Log in with your email address username.

×

Important notice

doctorportal Learning is on the move as we will be launching a new website very shortly. If you would like to sign up to dp Learning now to register for CPD learning or to use our CPD tracker, please email support@doctorportal.com.au so we can assist you. If you are already signed up to doctorportal Learning, your login will work in the new site so you can continue to enrol for learning, complete an online module, or access your CPD tracker report.

To access and/or sign up for other resources such as Jobs Board, Bookshop or InSight+, please go to www.mja.com.au, or click the relevant menu item and you will be redirected.

All other doctorportal services, such as Find A Doctor, are no longer available.

Gene panel testing for hereditary breast cancer

- Featured Image

It is estimated that less than 5% of breast cancer occurs as a result of single gene predispositions; some 2% is explained by mutations in the well known BRCA1 or BRCA2 genes.1 The Australian Institute of Health and Welfare estimated that 15 740 people would be diagnosed with breast cancer in 2015,2 suggesting about 780 of these cancers would be due to genetic predisposition. While this number seems small, the people affected have many more family members (most of whom are unaffected) who can have their potentially high risk of breast cancer managed once it is identified.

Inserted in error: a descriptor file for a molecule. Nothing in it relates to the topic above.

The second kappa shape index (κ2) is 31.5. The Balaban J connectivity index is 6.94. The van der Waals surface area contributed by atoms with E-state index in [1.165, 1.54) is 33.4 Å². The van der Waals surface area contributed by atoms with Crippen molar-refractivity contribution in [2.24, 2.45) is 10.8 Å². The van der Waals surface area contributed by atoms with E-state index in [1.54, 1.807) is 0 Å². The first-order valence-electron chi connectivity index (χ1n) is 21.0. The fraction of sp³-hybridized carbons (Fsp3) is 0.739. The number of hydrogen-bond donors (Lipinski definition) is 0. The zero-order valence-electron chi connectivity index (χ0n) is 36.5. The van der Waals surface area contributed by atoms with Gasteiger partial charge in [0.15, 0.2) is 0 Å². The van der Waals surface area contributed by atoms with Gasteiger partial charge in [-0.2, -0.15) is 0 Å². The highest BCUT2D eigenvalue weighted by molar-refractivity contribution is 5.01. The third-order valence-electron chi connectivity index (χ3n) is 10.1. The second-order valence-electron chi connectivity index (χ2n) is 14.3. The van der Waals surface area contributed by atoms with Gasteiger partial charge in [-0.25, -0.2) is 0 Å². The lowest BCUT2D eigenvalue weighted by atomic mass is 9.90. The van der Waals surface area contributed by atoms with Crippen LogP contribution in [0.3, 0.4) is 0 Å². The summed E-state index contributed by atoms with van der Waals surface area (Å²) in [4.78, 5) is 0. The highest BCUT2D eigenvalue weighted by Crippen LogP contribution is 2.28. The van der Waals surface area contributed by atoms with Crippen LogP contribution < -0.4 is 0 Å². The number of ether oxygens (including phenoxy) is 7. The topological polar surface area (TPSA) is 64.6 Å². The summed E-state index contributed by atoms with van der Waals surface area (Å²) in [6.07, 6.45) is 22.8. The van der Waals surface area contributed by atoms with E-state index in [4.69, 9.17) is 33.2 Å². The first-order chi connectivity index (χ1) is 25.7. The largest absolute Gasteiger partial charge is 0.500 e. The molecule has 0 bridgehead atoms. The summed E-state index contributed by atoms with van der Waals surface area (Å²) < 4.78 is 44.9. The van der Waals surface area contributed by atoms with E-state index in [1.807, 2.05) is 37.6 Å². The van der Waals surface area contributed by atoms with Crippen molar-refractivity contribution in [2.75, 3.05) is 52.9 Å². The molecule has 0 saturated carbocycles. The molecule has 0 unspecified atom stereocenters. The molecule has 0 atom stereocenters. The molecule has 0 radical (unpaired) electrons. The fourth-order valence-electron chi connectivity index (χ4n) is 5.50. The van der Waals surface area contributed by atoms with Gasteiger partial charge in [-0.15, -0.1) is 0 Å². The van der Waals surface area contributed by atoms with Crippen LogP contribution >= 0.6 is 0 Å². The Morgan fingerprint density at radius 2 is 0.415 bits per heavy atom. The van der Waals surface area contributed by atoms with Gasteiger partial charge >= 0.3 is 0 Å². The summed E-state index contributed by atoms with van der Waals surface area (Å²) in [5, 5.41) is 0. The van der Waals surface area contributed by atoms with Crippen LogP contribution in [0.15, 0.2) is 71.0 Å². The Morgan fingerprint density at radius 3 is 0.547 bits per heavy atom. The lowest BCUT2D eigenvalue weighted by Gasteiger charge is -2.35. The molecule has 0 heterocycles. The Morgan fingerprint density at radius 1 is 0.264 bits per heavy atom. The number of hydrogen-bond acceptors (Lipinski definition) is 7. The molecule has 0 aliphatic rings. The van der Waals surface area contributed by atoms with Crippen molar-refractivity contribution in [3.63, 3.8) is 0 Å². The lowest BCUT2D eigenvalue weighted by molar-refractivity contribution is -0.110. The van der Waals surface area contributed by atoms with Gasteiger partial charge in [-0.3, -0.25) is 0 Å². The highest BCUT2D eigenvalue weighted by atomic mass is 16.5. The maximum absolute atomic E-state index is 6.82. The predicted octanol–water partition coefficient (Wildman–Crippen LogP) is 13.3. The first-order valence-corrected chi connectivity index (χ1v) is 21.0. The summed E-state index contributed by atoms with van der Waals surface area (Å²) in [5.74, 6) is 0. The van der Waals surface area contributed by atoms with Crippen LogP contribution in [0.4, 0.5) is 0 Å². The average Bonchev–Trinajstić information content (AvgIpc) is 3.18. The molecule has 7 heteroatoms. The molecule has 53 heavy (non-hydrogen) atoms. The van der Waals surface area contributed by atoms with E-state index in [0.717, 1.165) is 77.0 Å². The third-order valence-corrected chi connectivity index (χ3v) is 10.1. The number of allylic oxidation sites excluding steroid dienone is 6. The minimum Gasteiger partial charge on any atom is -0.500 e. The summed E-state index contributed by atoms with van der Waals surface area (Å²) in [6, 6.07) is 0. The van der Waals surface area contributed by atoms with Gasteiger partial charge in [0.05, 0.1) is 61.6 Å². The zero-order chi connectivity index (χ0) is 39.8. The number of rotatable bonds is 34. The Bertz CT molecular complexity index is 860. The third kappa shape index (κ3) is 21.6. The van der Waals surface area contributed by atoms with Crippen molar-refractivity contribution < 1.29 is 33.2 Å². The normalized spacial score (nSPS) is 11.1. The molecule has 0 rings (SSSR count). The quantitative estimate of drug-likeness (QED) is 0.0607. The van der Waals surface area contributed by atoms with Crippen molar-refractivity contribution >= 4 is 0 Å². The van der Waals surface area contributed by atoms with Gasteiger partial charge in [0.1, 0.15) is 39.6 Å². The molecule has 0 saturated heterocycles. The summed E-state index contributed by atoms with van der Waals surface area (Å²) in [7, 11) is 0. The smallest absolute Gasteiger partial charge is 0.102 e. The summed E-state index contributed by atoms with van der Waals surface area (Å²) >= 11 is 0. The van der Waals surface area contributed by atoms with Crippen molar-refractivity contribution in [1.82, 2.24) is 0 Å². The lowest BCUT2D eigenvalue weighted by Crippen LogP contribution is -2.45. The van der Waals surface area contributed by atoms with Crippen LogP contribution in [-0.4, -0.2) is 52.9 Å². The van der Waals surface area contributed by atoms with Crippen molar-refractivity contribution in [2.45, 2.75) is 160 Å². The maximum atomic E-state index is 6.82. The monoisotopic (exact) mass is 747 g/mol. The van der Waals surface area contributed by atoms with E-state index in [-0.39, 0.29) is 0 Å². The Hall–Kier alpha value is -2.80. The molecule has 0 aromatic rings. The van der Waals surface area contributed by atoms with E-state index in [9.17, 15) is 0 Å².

Recognition of a familial predisposition to breast cancer led to a race for the “responsible” genes in the late 20th century. The BRCA1 gene was the first gene found to have very rare mutations associated with high penetrance of breast and ovarian cancers.3,4 These rare mutations were often identified in young women or in members of families with multiple cases of breast or ovarian cancer. In 1994, the BRCA2 gene was identified,5,6 and mutations in this gene were found to be associated with increased risk of several cancer types; breast and ovarian cancers were seen in families who also had…

email